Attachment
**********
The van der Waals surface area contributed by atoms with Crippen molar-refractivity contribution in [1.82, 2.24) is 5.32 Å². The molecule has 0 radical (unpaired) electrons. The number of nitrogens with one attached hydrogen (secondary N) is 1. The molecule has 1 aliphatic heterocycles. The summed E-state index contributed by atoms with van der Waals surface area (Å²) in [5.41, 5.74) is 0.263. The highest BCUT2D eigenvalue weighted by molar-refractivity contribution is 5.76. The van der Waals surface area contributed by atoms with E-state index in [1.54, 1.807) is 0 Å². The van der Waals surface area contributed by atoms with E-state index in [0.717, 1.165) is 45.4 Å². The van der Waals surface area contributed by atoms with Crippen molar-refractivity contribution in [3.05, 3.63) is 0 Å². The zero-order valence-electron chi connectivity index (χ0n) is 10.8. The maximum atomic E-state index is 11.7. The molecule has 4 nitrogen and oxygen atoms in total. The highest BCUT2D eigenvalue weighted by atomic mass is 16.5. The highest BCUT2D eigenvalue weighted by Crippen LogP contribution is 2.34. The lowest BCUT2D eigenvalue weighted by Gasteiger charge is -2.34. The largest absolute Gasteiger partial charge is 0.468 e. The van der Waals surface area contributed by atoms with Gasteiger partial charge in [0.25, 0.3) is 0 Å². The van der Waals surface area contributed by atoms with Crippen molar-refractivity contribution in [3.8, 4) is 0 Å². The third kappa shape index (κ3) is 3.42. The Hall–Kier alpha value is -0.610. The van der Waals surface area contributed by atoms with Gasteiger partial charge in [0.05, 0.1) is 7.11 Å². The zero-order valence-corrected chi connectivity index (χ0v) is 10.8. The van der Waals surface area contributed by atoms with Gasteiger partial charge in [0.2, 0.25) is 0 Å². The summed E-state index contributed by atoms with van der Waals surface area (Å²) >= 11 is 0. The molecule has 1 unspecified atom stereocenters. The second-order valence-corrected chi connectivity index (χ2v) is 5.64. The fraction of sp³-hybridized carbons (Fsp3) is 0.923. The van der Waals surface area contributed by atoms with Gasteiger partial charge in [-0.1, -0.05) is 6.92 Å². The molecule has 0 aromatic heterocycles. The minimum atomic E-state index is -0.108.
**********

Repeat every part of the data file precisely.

The van der Waals surface area contributed by atoms with Crippen molar-refractivity contribution in [1.82, 2.24) is 5.32 Å². The molecule has 0 radical (unpaired) electrons. The number of nitrogens with one attached hydrogen (secondary N) is 1. The molecule has 1 aliphatic heterocycles. The summed E-state index contributed by atoms with van der Waals surface area (Å²) in [5.41, 5.74) is 0.263. The highest BCUT2D eigenvalue weighted by molar-refractivity contribution is 5.76. The van der Waals surface area contributed by atoms with E-state index in [1.54, 1.807) is 0 Å². The van der Waals surface area contributed by atoms with E-state index in [0.717, 1.165) is 45.4 Å². The van der Waals surface area contributed by atoms with Crippen molar-refractivity contribution in [3.05, 3.63) is 0 Å². The zero-order valence-electron chi connectivity index (χ0n) is 10.8. The maximum atomic E-state index is 11.7. The molecule has 4 nitrogen and oxygen atoms in total. The highest BCUT2D eigenvalue weighted by atomic mass is 16.5. The highest BCUT2D eigenvalue weighted by Crippen LogP contribution is 2.34. The lowest BCUT2D eigenvalue weighted by Gasteiger charge is -2.34. The largest absolute Gasteiger partial charge is 0.468 e. The van der Waals surface area contributed by atoms with Gasteiger partial charge in [0.25, 0.3) is 0 Å². The van der Waals surface area contributed by atoms with Crippen molar-refractivity contribution in [3.8, 4) is 0 Å². The third kappa shape index (κ3) is 3.42. The Hall–Kier alpha value is -0.610. The van der Waals surface area contributed by atoms with Gasteiger partial charge in [0.05, 0.1) is 7.11 Å². The zero-order valence-corrected chi connectivity index (χ0v) is 10.8. The van der Waals surface area contributed by atoms with Gasteiger partial charge in [0.2, 0.25) is 0 Å². The summed E-state index contributed by atoms with van der Waals surface area (Å²) >= 11 is 0. The molecule has 1 unspecified atom stereocenters. The second-order valence-corrected chi connectivity index (χ2v) is 5.64. The fraction of sp³-hybridized carbons (Fsp3) is 0.923. The van der Waals surface area contributed by atoms with Gasteiger partial charge in [-0.1, -0.05) is 6.92 Å². The molecule has 0 aromatic heterocycles. The minimum atomic E-state index is -0.108.